In the last two pieces, both sent in London and written in the late 1930s, Zweig gives us something completely different. Where the first essays were focused on relaxation and enchantment, it’s clear that war is not just coming to change everything again: war is already here. Reading from almost 80 years remove, we know what’s going to happen and can lament with Zweig that whatever vestiges of old Europe still remain might not last another terrible conflict. These pieces were also tough for me to read because I knew how Zweig’s own journey would end.

After reading Journeys, I think I would have loved to stroll the streets of pre-war Arles or look for medieval remnants in Antwerp or Seville with him as he occasionally pointed out a bit of history or asked a question about a city’s mood. Zweig never struck me as a lecturer. Instead, he’s a thoughtful man who sees cities as alive as he travels through them. I would definitely recommend this collection to readers who wonder what life was like in Europe before the wars. Even limited to paper, Zweig is a wonderful guide.

I received a free copy of this book from the publisher via NetGalley, for review consideration.

A postcard of Ostend (“The beach and the grand hotels”), c. 1915 (Image via Wikicommons)

Notes for bibliotherapeutic use: Recommend to readers who are looking to practice mindful reading. This book is perfect.

The Ventriloquists, by E.R. Ramzipoor

There were some moments in E.R. Ramzipoor’s The Ventriloquists when I just had to roll my eyes. Some of the things the characters got up to that are so over the top, so ridiculous that my willingness to suspend disbelief straining. When I got to the Author’s Note at the end—and did a bit of supplemental reading on Wikipedia—those eye rolls turned into the biggest grin I think I’ve ever had at the end of a book. I think my grin would make the actual historical figures behind a forgotten Resistance story glad that they can still make someone laugh.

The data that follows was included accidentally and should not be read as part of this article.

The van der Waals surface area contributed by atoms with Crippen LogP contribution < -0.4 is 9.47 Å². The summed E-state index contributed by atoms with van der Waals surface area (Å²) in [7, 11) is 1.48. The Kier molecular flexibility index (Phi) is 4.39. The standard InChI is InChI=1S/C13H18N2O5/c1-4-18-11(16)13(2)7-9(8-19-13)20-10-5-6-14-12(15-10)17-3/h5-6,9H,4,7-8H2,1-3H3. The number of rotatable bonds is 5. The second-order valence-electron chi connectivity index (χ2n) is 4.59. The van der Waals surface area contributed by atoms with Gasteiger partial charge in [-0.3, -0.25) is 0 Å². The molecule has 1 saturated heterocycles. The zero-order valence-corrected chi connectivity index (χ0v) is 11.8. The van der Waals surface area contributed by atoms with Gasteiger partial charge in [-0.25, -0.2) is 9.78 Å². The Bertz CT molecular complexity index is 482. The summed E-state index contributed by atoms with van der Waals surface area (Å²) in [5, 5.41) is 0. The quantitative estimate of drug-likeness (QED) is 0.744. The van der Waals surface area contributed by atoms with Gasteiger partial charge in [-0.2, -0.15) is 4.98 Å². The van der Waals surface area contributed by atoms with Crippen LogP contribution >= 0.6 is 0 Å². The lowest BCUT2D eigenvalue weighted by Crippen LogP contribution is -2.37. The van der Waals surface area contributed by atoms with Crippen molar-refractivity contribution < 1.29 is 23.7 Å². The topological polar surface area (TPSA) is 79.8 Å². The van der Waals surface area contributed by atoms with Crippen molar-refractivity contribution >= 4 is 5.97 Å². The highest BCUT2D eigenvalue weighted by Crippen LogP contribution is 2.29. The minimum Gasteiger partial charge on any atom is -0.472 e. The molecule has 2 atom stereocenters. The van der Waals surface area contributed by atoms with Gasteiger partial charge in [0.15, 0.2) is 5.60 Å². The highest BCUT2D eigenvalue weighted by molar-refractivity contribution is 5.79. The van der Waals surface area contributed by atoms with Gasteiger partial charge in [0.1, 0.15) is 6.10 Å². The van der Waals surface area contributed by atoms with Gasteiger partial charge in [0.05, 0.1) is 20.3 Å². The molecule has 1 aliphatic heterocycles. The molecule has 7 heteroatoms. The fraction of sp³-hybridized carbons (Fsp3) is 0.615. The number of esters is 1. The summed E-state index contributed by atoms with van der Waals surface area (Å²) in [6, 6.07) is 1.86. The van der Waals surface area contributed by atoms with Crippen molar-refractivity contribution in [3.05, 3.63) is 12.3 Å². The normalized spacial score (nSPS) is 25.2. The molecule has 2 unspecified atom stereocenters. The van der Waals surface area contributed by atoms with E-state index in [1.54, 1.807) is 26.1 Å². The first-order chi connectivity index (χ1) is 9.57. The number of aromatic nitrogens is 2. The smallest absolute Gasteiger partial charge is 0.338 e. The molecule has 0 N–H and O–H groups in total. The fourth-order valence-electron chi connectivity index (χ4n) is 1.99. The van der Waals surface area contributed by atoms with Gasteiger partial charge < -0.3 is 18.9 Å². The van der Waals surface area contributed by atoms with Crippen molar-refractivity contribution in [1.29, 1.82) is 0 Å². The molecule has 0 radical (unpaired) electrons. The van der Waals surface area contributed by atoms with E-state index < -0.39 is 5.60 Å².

Ramzipoor frames the remarkable story of Faux Soir with a clever device. Decades later, a researcher contacts someone who was involved with an act of sabotage to get the full history. This researcher explains to the elderly Helene that she has the names of the people who were involved, many of the facts, and knows the fates of the key players, but that she’s missing details that can make the story fully live and breathe again. Helene obliges. She was once the friend and ally of a man named Marc Aubrion, a journalist and attempted playwright, who masterminded the creation of a parody newspaper that contained nothing but absurdist satire (article about the specific kind of satire, zwanze, in French) of the Nazis and their occupation of Belgium. Ramzipoor’s other frame is to create a Nazi effort to co-opt Belgian writers to create a “propaganda bomb,” which will make readers distrust and hate the Allies. Aubrion and his friends and allies use this as cover for their parody newspaper in the novel. (Ramzipoor includes text from the actual Faux Soir in this novel. I’m happy to report that the jokes are still very funny.) In reality, Helene and the Nazi plan didn’t exist. With the exception of a few characters, pretty much everything else in this novel is true or closely based on actual history.

The front page of the real Faux Soir, November 9, 1943 (Image via Wikicommons)

Part way through The Ventriloquists, Marc and one of his friends, Lada (one of the few fictional characters, apparently), have a discussion about what the point of their project is and if it’s all worth it. After all, they might be signing up to die for jokes that might not see the light of day or that might not land with readers. Is a joke worth it? Marc believes it is. He provokes and pushes everyone around him to create Faux Soir. Lada, however, would rather survive the war, thank you very much. She’s been a smuggler and member of the resistance since the beginning of the war. This is an important question. Whenever I read books about World War II or set in World War II, I always ask myself what I would do if I were one of the characters. (I think most other readers do this to.) It had never occurred to me to think about if I would do something as crazy as Faux Soir. This isn’t the only profound question The Ventriloquists tackles. It also spends a lot of time looking at the other side of the coin: how many principles would we be willing to sacrifice in order to live? We might like to think about ourselves as heroes but, statistically, some of us would have been collaborators.